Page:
A Pakistani exchange student is among the 10 people killed Friday in a shooting at Santa Fe High School in the state of Texas.
Sabika Sheikh was to return home to Pakistan for Eid al-Fitr, a three-day holiday that marks the end of the Muslim holy month of Ramadan, according to the Pakistan Association of Greater Houston on Facebook. The eldest of three daughters, Sabika, 17, resided in Karachi, reported Geo TV in Pakistan.
She had been in the U.S. under the Kennedy-Lugar Youth Exchange and Study (YES) program since Aug. 21, 2017. She would have returned home when her program ended next month.
"She came to the U.S. to learn, to experience, to share and to bring back to her country all the knowledge she acquired during her exchange," wrote friend and fellow exchange student George Lapadat in a tribute on Facebook.
"She was young, vibrant, happy and super excited to go back to her country. She was going to return in a few days. She has done an amazing job of being an amazing ambassador to her country here. She has volunteered in her community, she was involved in lots of activities and she created a lot of lifelong friendships," Lapadat said.
"But she died today in the horrific Santa Fe, Texas, shooting," wrote Lapadat, a Romanian exchange student in the Future Leaders Exchange Program through the U.S. State Department, who is living in Lakeville, Minnesota. "Her family and friends will never get to see her again. When she left for this trip, she was supposed to be gone for 10 months. ... but now she is gone forever. And if this is not enough to prove that something is wrong and something needs to change, I don't know what else would be."
Secretary of State Mike Pompeo expressed his condolences Saturday to the family and friends of Sabika.
"Sabika was in the United States on the State Department-sponsored Youth Exchange and Study program, helping to build ties between the United States and her native Pakistan," Pompeo said in a statement." Sabika's death and that of the other victims is heartbreaking and will be mourned deeply both here in the United States, and in Pakistan."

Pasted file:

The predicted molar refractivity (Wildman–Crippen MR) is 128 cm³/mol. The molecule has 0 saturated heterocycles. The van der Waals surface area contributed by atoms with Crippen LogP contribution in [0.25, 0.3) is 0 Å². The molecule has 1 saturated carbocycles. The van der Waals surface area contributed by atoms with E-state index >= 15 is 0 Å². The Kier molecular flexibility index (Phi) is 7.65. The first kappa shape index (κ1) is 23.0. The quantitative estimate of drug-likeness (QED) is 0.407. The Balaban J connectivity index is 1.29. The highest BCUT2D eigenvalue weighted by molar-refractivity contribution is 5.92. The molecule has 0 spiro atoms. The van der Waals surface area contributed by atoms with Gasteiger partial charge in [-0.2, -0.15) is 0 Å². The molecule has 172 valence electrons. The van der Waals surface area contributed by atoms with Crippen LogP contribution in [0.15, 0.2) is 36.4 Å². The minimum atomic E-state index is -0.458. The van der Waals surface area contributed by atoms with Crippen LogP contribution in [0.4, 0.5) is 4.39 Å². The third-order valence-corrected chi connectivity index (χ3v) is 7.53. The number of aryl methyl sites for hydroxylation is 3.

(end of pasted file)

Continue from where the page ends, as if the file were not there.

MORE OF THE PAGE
Her family was reportedly bereft in Pakistan.
"It is still so very hard to believe that [Sabika is dead]," her father told Geo News. Geo reported that the family could not reach Sabika by mobile phone after hearing about the shooting following iftar on Friday. The consul-general in Houston confirmed that the student had died.
"It is with greatest sadness in my heart that I need to inform you that one of our YES students, Sabika Sheikh of Pakistan, was killed in the school shooting in Santa Fe, Texas," wrote Megan Lysaght, program manager for the Kennedy Lugar YES program.
"Please know that the YES program is devastated by the loss and we will remember Sabika and her families in our thoughts and prayers," Lysaght said.
WATCH: Sabika Sheikh made this video to express her feelings about being accepted into the YES program.
There were approximately 7,015 students from Pakistan in the U.S. in secondary and higher education in 2016-2017, a 14 percent increase from the previous year, according to the Institute of International Education.
Dimitrios Pagourtzis, 17, a junior at the school, opened fire before 8 a.m. at Santa Fe High School, according to law enforcement. Ten people were killed, and 10 others were wounded. Pagourtzis has been charged with murder.
Cynthia Tisdale, a teacher, was among those killed, her family confirmed. Tisdale was married for nearly 40 years and had three children and eight grandchildren, her niece Leia Olinde said.
Texas Governor Greg Abbott said the suspect, who is being held without bond in the Galveston County jail on capital murder charges, originally intended to commit suicide following the shooting but told law enforcement officials after he was arrested that he didn't have the courage to go through with it.